differing regulatory requirements for product candidate approvals;

differing jurisdictions could present different issues for securing, maintaining or obtaining freedom to operate in such jurisdictions;

potentially reduced protection for intellectual property rights;

difficulties in compliance with different, complex and changing laws, regulations and court systems of multiple jurisdictions and compliance with a wide variety of foreign laws, treaties and regulations;

changes in non-U.S. regulations and customs, tariffs and trade barriers;

changes in non-U.S. currency exchange rates of the Swedish Krona, U.S. dollar and Euro and currency controls;

changes in a specific country’s or region’s political or economic environment, including the implications of the United Kingdom’s withdrawal from the European Union;

trade protection measures, import or export licensing requirements or other restrictive actions by governments;

differing reimbursement regimes and price controls in certain international markets;

negative consequences from changes in tax laws;

compliance with tax, employment, immigration and labor laws for employees living or traveling abroad, including, for example, the variable tax treatment in different jurisdictions of stock options granted under our employee stock plan or equity incentive plan;

workforce uncertainty in countries where labor unrest is more common than in the United States;

difficulties associated with staffing and managing international operations, including differing labor relations;

an outbreak of a contagious disease, such as coronavirus, which may cause us or our distributors, third party vendors and manufacturers and/or customers to temporarily suspend our or their respective operations in the affected city or country;

production shortages resulting from any events affecting raw material supply or manufacturing capabilities abroad; and

business interruptions resulting from geo-political actions, including war and terrorism, or natural disasters including earthquakes, typhoons, floods and fires.
The United Kingdom’s withdrawal from the European Union may have a negative effect on global economic conditions, financial markets and our business, which could reduce the price of our ordinary shares.
Following the result of a referendum in 2016, the United Kingdom left the European Union on January 31, 2020, commonly referred to as Brexit. Pursuant to the formal withdrawal arrangements agreed between the United Kingdom and the European Union, the United Kingdom will be subject to a transition period until December 31, 2020, or the Transition Period, during which European Union rules will continue to apply. Negotiations between the United Kingdom and the European Union are expected to continue in relation to the customs and trading relationship between the United Kingdom and the European Union following the expiry of the Transition Period.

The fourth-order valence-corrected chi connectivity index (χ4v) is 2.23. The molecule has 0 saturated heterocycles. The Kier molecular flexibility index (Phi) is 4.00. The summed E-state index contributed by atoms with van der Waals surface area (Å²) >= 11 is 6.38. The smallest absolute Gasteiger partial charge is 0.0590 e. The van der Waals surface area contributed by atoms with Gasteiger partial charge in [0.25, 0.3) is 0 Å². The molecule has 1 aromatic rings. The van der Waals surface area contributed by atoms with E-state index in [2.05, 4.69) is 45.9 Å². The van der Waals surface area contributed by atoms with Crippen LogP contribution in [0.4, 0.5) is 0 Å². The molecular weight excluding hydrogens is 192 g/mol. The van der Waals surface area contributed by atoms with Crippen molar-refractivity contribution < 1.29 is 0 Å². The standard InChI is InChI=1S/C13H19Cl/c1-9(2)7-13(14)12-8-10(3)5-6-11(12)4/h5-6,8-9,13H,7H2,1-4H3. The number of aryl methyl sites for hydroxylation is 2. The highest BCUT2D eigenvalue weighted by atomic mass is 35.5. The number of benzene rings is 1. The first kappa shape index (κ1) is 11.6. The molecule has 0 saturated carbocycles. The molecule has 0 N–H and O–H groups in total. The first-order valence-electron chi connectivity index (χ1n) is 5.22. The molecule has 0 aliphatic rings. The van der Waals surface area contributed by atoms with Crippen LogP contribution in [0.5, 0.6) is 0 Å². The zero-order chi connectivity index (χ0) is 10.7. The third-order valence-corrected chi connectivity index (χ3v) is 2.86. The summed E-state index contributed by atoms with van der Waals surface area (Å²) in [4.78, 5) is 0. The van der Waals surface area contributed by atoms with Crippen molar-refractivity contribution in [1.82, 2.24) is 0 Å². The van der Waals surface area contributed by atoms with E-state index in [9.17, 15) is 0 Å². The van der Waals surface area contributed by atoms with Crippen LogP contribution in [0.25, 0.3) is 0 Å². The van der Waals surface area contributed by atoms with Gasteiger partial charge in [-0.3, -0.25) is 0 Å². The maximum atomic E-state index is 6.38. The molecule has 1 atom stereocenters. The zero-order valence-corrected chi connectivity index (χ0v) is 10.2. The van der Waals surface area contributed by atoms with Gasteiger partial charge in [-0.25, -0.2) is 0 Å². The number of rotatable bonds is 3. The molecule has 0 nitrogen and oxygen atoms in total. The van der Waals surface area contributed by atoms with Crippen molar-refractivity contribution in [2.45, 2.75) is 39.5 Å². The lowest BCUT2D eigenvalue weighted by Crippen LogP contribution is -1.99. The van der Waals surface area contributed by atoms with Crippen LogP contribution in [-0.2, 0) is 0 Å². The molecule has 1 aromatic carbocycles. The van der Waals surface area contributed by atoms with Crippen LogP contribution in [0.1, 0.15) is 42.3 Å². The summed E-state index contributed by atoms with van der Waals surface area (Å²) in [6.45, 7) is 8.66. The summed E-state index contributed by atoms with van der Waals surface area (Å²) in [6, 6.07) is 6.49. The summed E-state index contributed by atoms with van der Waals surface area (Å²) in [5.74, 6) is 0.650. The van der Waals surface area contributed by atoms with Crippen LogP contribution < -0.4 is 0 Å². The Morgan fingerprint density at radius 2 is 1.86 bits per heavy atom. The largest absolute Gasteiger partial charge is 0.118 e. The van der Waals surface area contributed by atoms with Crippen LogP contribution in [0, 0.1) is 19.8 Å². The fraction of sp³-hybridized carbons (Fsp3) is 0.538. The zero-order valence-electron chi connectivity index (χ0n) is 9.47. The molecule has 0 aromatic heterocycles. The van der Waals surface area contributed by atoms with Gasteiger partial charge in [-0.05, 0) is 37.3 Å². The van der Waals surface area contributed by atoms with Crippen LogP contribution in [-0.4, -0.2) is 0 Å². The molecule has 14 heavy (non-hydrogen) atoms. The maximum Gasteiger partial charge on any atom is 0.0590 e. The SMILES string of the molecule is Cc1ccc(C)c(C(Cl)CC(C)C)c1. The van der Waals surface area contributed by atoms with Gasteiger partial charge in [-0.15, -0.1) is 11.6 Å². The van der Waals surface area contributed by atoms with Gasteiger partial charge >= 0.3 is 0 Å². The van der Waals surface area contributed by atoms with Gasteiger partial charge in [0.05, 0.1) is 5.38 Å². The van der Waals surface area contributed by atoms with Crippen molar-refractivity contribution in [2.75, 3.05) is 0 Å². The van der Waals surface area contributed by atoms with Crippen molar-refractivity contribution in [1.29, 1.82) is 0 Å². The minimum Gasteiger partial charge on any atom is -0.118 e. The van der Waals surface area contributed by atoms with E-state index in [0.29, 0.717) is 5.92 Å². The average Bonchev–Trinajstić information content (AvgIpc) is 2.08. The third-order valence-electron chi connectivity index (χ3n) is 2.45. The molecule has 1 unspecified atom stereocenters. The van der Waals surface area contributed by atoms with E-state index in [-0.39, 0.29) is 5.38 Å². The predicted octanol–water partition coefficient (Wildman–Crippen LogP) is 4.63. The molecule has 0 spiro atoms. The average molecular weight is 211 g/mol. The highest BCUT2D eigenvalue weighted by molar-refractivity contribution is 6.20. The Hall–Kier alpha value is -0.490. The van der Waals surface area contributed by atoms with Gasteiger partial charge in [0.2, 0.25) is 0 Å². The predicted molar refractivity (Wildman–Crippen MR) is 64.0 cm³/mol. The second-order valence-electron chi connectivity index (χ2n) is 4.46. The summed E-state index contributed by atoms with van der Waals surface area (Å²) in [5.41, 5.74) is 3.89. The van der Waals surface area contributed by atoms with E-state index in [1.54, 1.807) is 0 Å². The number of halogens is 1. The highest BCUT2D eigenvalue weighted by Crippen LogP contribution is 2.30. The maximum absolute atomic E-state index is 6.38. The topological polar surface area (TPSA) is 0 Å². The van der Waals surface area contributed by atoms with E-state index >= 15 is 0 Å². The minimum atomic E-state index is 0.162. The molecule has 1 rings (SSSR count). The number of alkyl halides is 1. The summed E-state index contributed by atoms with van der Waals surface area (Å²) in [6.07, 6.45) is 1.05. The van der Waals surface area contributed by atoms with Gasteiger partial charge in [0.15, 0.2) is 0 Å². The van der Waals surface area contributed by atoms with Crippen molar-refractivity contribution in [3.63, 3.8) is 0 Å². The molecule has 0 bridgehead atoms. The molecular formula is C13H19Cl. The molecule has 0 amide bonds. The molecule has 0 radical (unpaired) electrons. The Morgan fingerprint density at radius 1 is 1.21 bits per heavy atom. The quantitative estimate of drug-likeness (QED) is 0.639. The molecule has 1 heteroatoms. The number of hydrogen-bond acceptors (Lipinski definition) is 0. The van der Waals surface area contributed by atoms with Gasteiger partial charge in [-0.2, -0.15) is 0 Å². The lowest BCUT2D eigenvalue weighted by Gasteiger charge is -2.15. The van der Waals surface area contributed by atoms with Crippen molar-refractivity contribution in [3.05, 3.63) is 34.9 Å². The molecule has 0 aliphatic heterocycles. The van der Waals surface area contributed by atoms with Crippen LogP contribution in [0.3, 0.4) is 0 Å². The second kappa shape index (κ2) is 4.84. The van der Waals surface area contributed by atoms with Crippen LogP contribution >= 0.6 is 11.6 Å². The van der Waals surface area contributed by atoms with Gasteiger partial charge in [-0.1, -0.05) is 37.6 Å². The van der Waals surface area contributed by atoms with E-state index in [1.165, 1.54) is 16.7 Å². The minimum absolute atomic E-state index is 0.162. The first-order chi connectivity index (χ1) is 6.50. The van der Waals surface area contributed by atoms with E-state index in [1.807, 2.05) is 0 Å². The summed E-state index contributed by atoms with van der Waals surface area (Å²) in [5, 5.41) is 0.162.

55

Since a significant proportion of the regulatory framework in the United Kingdom applicable to our business and our product candidates is derived from European Union directives and regulations, Brexit, following the Transition Period, could materially impact the regulatory regime with respect to the development, manufacture, importation, approval and commercialization of our product candidates in the United Kingdom or the European Union. For example, as a result of the uncertainty surrounding Brexit, the EMA relocated to Amsterdam from London. Following the Transition Period, the United Kingdom will no longer be covered by the centralized procedures for obtaining European Union-wide marketing and manufacturing authorizations from the EMA and, unless a specific agreement is entered into, a separate process for authorization of drug products will be required in the United Kingdom, the potential process for which is currently unclear. Any delay in obtaining, or an inability to obtain, any marketing approvals, as a result of Brexit or otherwise, would prevent us from commercializing our product candidates in the United Kingdom or the European Union and restrict our ability to generate revenue and achieve and sustain profitability. In addition, we may be required to pay taxes or duties or be subjected to other hurdles in connection with the importation of our product candidates into the European Union, or we may incur expenses in establishing a manufacturing facility in the European Union in order to circumvent such hurdles. If any of these outcomes occur, we may be forced to restrict or delay efforts to seek regulatory approval in the United Kingdom or the European Union for our product candidates, or incur significant additional expenses to operate our business, which could significantly and materially harm or delay our ability to generate revenues or achieve profitability of our business. Any further changes in international trade, tariff and import/export regulations as a result of Brexit or otherwise may impose unexpected duty costs or other non-tariff barriers on us. These developments, or the perception that any of them could occur, may significantly reduce global trade and, in particular, trade between the impacted nations and the United Kingdom. It is also possible that Brexit may negatively affect our ability to attract and retain employees, particularly those from the European Union.